“Take the victories that we can get today,” Knowles said.

His chief point was that politics is about the now.

“Politics changes all the time,” he said. “There are different circumstances. There are different public policy challenges. There are different public policy prescriptions. There are timeless principles. And of course the hope, is that we conservatives can maintain the bedrock of timeless principles that we can apply to new circumstances and new challenges and make America great again, again.”

“Political victories are never permanent,” Knowles continued. “Political successes are never permanent. That’s why you always need to be making America great again. It’s because otherwise, it’s going to revert to its natural state of decay and destruction.”

@jeremywbeaman is a contributing writer for Yellowhammer News

9 hours ago

Why the Alabama Legislature holds the power — and a breakdown of interesting open seats

Our antiquated 1901 Constitution was designed to give inordinate power to the Legislature. During the Wallace years, the King of Alabama politics, George Wallace, usurped this power and controlled the Legislature from the Executive Branch of Government. Over the last couple of decades the Legislature has wrestled this power back and pretty much excluded the Governor from their bailiwick. Governors Bob Riley and Robert Bentley were ostracized and pretty much ignored. Their proposed budgets were instantaneously tossed into the nearest trashcan.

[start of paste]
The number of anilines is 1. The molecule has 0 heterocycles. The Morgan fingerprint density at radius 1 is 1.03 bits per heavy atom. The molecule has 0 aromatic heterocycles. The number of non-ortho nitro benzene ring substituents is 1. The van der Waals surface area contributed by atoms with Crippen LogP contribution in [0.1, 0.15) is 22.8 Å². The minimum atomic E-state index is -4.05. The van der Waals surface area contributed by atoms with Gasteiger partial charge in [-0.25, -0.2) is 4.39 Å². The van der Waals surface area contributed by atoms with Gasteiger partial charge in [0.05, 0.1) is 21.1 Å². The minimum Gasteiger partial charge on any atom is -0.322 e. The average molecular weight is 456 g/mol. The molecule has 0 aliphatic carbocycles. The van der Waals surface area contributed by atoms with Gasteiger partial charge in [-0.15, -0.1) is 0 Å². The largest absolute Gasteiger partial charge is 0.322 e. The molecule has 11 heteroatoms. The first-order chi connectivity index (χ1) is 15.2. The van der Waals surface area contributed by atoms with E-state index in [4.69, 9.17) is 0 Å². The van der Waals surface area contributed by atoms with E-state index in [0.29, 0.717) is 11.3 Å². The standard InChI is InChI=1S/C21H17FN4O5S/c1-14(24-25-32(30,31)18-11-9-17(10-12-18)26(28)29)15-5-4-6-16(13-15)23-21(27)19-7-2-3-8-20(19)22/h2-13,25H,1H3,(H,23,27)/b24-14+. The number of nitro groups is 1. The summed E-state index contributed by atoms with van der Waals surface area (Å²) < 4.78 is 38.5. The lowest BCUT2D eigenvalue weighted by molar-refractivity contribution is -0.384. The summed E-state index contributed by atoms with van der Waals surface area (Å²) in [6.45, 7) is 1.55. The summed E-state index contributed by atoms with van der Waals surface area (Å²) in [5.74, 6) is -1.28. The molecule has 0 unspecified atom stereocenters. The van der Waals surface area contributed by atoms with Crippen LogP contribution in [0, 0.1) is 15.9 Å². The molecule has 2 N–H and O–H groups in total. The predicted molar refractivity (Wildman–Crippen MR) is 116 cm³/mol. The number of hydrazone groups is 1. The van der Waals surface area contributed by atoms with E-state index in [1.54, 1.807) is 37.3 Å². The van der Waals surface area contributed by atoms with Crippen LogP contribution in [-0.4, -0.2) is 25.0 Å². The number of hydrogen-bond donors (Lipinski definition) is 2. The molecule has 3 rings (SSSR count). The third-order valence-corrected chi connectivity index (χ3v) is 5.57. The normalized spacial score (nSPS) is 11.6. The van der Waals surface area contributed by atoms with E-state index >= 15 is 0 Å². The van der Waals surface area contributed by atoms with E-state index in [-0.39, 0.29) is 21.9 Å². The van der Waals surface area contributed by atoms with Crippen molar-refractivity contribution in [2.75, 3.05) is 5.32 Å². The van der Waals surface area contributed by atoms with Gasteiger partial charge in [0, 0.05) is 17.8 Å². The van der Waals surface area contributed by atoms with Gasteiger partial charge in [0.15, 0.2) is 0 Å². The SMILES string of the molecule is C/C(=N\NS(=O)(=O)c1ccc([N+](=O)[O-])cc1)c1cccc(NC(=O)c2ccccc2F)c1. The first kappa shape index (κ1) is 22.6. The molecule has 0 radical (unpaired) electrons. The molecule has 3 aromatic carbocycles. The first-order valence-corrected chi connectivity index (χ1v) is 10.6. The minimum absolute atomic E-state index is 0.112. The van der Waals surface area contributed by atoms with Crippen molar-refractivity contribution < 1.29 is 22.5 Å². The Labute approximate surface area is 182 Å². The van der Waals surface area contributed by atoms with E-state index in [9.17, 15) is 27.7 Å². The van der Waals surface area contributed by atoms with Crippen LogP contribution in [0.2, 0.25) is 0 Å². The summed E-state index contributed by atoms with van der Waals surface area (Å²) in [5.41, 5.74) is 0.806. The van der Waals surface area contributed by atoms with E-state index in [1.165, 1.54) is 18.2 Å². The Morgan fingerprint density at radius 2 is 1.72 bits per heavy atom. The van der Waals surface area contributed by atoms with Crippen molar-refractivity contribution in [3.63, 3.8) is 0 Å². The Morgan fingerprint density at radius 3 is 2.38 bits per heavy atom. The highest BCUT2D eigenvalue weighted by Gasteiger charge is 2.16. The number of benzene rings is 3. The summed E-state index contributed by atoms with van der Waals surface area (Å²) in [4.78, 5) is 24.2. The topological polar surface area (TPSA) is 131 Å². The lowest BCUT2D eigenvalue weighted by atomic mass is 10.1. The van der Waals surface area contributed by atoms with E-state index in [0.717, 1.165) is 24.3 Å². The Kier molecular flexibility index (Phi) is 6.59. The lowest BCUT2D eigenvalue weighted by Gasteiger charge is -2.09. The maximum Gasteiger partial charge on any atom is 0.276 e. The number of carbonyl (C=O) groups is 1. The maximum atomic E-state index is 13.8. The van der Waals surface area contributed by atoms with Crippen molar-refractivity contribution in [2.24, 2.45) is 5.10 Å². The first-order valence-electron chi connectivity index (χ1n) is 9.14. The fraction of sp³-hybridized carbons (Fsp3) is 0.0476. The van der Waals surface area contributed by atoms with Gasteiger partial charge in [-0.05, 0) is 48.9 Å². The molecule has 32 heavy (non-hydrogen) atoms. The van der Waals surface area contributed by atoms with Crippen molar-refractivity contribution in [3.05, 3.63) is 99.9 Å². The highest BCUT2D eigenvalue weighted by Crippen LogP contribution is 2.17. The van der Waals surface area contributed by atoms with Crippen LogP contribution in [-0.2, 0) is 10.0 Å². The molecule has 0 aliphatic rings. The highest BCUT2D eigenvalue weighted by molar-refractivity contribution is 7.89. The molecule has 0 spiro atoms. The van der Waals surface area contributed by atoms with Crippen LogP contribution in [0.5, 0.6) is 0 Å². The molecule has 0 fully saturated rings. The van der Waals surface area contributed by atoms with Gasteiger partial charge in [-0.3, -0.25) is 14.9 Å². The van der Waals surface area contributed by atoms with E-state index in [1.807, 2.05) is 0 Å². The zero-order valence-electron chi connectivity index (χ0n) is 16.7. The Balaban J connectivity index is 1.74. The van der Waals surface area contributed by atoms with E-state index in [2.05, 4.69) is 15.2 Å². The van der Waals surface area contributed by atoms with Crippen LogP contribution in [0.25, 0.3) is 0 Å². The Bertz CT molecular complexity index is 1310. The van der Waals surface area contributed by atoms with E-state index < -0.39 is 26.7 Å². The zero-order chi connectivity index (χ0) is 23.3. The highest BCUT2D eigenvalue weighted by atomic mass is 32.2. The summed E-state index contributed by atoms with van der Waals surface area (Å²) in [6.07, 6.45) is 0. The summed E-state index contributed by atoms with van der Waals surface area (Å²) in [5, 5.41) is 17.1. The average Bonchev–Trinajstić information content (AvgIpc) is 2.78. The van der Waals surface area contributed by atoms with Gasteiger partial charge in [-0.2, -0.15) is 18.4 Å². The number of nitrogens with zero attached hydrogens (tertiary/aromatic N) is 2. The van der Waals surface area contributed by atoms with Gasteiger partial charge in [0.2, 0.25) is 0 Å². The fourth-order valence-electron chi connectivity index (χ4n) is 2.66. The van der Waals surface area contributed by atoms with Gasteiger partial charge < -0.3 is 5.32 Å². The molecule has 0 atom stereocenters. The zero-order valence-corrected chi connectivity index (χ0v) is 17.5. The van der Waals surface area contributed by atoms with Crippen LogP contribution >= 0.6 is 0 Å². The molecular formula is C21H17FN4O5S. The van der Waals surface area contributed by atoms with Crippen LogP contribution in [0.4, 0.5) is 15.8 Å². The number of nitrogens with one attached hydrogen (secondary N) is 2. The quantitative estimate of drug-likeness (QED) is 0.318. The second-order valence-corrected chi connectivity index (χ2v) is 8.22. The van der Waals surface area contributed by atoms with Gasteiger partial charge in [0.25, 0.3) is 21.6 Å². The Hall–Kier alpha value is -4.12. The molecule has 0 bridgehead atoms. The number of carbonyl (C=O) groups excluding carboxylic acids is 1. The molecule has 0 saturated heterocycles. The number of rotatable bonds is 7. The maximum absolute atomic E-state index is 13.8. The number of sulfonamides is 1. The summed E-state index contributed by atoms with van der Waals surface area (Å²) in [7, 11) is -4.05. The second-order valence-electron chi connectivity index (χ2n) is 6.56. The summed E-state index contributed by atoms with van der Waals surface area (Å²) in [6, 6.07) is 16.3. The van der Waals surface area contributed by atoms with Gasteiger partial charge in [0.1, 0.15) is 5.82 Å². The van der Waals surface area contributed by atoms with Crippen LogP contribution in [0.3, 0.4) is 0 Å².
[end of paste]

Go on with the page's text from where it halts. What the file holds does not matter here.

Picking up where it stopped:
Legislative power is derived from controlling the state’s purse strings. Thus the old adage, “Those who have the gold set the rules.” The Legislature has gotten like Congress in that incumbents are difficult to defeat. Therefore, the interest will be on the open Senate and House seats. Most of the Montgomery Special Interest money will be focused on these Legislative races.

Speaking of Montgomery, two open and most interesting Senate seats in the state will be in the Montgomery/River Region. One is currently in progress. Montgomery City Councilman, David Burkette, Representative John Knight and Councilman Fred Bell are pursuing the Democratic seat vacated by Senator Quinton Ross when he left to become President of Alabama State University. Burkette has already bested Knight and Bell in a Special Election last month. A rebound race is set for June 5.